Delivering novel therapies in the 21st century

Over the last few days I was fortunate enough to attend the Royal Society’s conference on “Delivering novel therapies in the 21st century” and have summarised a few of the key themes: –

Big Picture

Lots of high-level statements were presented at the meeting, but three in particular stuck with me.

  1. Rare disease is not as rare as you might think, as there are over 25 million individuals with one of 7,000 rare diseases, with 30% of individuals with a rare disease dying before they reach 5 years old.
  2. Multi-morbidity a growing issue: simulation studies suggest diabetes and concomitant depression will be present in 35% of females and 21% of males by 2028. By 2035, 68% of over 65s will have 2 or more long term conditions.
  3. By 2022, biologics will deliver 52% of the top 100 product sales, at the expense of traditional small molecule medicines.

    NHS, academia and business

    The United Kingdom is well position to be a leader within the life sciences sector. In part this is due to established partnerships between the NHS, academia, industry, and regulators, but it is evident that with uncertain political times looming, more is required to secure this leading position, particularly for the NHS and academia. Throughout the 2 day event the NHS was praised for its electronic patient records, that offers unparalleled opportunities to follow up patients’ health records. It was also stated that it was the responsibility of the NHS and academia to advance our understanding of disease pathophysiology. However, there is a real threat that our global advantage might be lost. The NHS struggling with a supply and demand issue: the lowest average annual real growth rate ever recorded (1.2% per year extra), coupled with a huge increase in demand over the last 10 years, with a 40% increase in Emergency admissions and 79% increase in outpatient appointments since 2005. Furthermore, Brexit remains a considerable threat to academia, as outlined by 29 Nobel laureates.

    Drug discovery

    90% of drug discovery efforts fail, however, when genetic information is used, the success rate doubles. This well known statistic was repeated throughout the conference and several examples were given for how genetics can be leveraged, and why drug discovery efforts fail. This included Prof Peter Donnelly discussing the efforts of Genomics PLC, where a matrix comparing ~14 million genotypes with ~7,000 phenotypes (and gene expression information) for over 3 million individuals, from prior genome-wide association studies, has been assembled to help guide target discovery efforts. Of course, this is only one side of the coin. Whilst having genetic support for a target will be increasingly important, we know there is heterogeneity in efficacy, and designing a drug for mass adoption for a single phenotype may be an oversimplification. I suggested an experiment that could leverage individual level data from the UK BioBank to generate a polygenic risk score for drug efficacy — something that they have not performed yet, but will look into.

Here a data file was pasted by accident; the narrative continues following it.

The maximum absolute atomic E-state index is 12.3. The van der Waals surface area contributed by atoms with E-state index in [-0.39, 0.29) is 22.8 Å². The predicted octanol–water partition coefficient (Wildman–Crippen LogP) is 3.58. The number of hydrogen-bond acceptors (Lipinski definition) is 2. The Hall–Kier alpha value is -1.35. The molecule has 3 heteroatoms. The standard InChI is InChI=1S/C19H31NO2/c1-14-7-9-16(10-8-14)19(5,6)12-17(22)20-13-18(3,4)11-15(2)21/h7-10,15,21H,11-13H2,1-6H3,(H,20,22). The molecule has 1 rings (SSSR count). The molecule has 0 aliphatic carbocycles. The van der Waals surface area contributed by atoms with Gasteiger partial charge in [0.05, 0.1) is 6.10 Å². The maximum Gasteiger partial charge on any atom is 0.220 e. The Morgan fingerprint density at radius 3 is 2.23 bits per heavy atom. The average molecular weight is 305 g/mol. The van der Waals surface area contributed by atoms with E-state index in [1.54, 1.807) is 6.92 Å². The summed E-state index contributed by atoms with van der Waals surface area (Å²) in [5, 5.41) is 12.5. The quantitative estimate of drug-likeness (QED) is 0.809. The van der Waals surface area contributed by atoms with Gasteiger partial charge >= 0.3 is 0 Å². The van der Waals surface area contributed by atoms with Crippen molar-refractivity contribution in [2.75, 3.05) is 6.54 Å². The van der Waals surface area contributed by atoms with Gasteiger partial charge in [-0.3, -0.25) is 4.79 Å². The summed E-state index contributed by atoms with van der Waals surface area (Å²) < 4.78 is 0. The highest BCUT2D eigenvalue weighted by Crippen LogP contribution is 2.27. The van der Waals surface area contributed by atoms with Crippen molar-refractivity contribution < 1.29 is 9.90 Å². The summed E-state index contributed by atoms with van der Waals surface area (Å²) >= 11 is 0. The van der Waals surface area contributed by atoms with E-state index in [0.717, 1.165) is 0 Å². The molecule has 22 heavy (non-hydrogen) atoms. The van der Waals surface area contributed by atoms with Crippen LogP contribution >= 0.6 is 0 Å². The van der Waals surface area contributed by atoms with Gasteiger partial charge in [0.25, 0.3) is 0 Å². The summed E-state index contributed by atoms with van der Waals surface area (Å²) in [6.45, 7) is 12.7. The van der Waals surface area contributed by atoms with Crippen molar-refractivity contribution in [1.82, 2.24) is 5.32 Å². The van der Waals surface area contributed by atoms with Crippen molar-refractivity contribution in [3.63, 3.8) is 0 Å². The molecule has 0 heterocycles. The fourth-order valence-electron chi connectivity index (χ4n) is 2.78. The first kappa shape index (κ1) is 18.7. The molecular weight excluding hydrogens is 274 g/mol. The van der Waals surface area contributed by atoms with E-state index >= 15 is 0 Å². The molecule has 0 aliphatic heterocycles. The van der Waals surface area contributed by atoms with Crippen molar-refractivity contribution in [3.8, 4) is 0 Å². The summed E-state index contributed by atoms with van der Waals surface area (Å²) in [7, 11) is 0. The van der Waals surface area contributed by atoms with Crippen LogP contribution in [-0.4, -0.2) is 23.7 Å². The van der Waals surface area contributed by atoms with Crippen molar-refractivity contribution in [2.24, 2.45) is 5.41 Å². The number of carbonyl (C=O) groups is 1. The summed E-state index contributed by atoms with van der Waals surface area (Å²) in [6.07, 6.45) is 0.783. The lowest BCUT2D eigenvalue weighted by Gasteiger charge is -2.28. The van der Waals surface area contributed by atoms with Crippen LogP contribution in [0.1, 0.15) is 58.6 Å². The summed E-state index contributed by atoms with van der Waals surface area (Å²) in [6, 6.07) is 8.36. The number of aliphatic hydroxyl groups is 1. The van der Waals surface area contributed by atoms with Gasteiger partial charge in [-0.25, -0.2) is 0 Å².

Accompanying the high failure rate are the large costs associated with running a clinical trial, resulting in the expensive drugs for patients. One view was that the high cost of running a clinical trial was pathognomonic of something far more unsettling: that either the drug was a poor candidate, or the wrong patient population was being selected (as the underlying biology was relatively unknown).
    The cost of therapeutics to payors was highlighted, particularly for oncology drugs, which have steadily increased in price, but are poorly correlated to overall survival.

    Drug delivery

    This considered not only the increased range of therapeutic modalities — such as PROTACs and bicyclic peptides —  that unlock a broader spectrum of possible biology amenable to intervention, but also manufacturing considerations for the production of individualised therapeutics tailored to an individual’s immune system — with processes having to change from a manufacturer to stock model to a manufacturer to order model.
    A range of presentations highlighted the current advances made by using various carrier materials to treat disease, both systemically and targeted towards a specific organ. From exosomes for the treatment of pancreatic cancer,  heat-sensitive liposomes that can be activated using ultrasound to treat liver tumours, viral delivering of a CRISPR system to treat tyrosinemiaadeno-associated virus delivery of gene therapy for duchenne muscular dystrophy and antisense oligonucleotide therapy for Huntington’s disease.


    Sir Michael Rawlins, from the Medicines and Healthcare products Regulatory Agency, outlined how data for the safety and efficacy of new therapeutics need not be solely derived from a randomised clinical trial. He discussed the various advantages with taking a Bayesian approach to study design and walked through the alternative study designs, including: adaptive trials, mendelian randomisation, umbrella trials, step-wedge trials and ring trials.